Do you ever have those moments when you feel you are the worst mother in the world? You know, like when you are trying to help your three year old squish the play-doh out of the play-doh extractor thinging. As you are using all your strength to push on the lever, you are thinking, "How do they expect kids to use this stupid toy?" Then your son screams and you realize that you've been using all your strength to squish his finger? Yeah, that's the kind of mom I am.
I asked Monkey if he could give me a thumbs up, and he excitedly pointed his index finger. I helped him form his right hand into a thumbs up, and then he tried his left hand. We formed a thumbs up with his left hand, and I noticed that his thumb was bent, not straight and extended. Then I noticed that he couldn't straighten it. I couldn't straighten it, it was locked into posistion.
"There is something wrong with Monkey's thumb." I say to my husband. "It won't straighten. Did he hurt it?" I asked, as my mind raced through all the bumps and bruises and falls and scrapes and squashing. I couldn't think of anything!
"How long has it been this way?" I wonder out loud.
"How could I not notice that his thumb won't straighten?" I say to myself, accusingly.
A quick Google search, and I had diagnosed my son with Pediatric Trigger Thumb.
I began to feel more guilty as I read more webpages. "Mean onset is 24 months." I read. "Two years old?" I thought, "Has it been this way for a YEAR?"
My husband tried to reassure me, but my mom guilt just continued to grow. "It has four stages!" I told him. "When it progress to the "locked" or final stage, it requires SURGERY!" I told him.
And he tried to reassure me, "It doesn't seem to bother him -- why would you notice it?"
We made an appointment with the pediatrician for later that afternoon. Knowing that the first thing she would ask was, "How long has it been this way?" (and trying to ease my guilt) I set out to search through 50 gigabytes of pictures, looking for evidence of a straight thumb. I started to regret all those times I said, "Put your hands down, I can't see your face!"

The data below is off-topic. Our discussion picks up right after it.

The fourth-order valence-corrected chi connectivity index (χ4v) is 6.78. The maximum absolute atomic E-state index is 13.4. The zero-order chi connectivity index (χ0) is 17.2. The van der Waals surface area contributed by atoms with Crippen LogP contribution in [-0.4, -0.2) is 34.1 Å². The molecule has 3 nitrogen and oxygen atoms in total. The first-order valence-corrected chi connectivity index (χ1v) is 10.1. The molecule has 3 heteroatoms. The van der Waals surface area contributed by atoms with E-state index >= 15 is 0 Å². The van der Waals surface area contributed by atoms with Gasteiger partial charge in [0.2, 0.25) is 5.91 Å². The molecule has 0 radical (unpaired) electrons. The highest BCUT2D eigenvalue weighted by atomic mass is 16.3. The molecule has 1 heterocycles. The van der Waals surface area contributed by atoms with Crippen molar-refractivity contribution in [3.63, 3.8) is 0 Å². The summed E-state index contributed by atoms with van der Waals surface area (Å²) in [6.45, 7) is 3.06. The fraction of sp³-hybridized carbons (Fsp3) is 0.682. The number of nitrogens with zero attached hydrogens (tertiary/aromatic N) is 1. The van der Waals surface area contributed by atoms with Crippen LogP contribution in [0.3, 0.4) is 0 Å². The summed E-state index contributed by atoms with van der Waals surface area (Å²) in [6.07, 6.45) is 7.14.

Unfortunately, I never found solid photographic evidence of a straight thumb, but I did find this picture from Easter 2010 (a YEAR ago!). Notice his left thumb, how it's bent? And how his right thumb is all extended?
And this one, from November -- see how he is holding the cup with the tip of his left thumb? Pretty sure I won't be winning the mother of the year award any time soon.
We visited with the pediatrician about Monkey's thumb. (Moose was sure we were there because he had a scratch on his elbow -- "This is my elbow, NOT my thumb!" he told the doctor.) Right away she confirmed my suspicions, she said, "I think this is trigger thumb, I'm going to refer you to a hand specialist -- while he could live his whole life with a bent thumb, it will probably need surgery to correct it." We talked about different specialists, and she referred us to one that she had worked with before.
"I see about one of these a year," she said. "and the parents always say, 'I have no idea how long it's been this way.'" At least she eased some of my mom guilt.
Since then, I'm paying more attention to Monkey's little hands. He still uses his left hand, but he often keeps his thumb tucked, protected in a closed fist. Last night, for the first time ever, he told me that it hurt.
While I don't feel guilty anymore that I hadn't noticed it before, my heart is still breaking at the thought that he has been in pain all this time. And that he is in pain now, and that he probably has to go through surgery.
We have an appointment with the orthopedic surgeon on Monday, and I'm anxious to see what he says.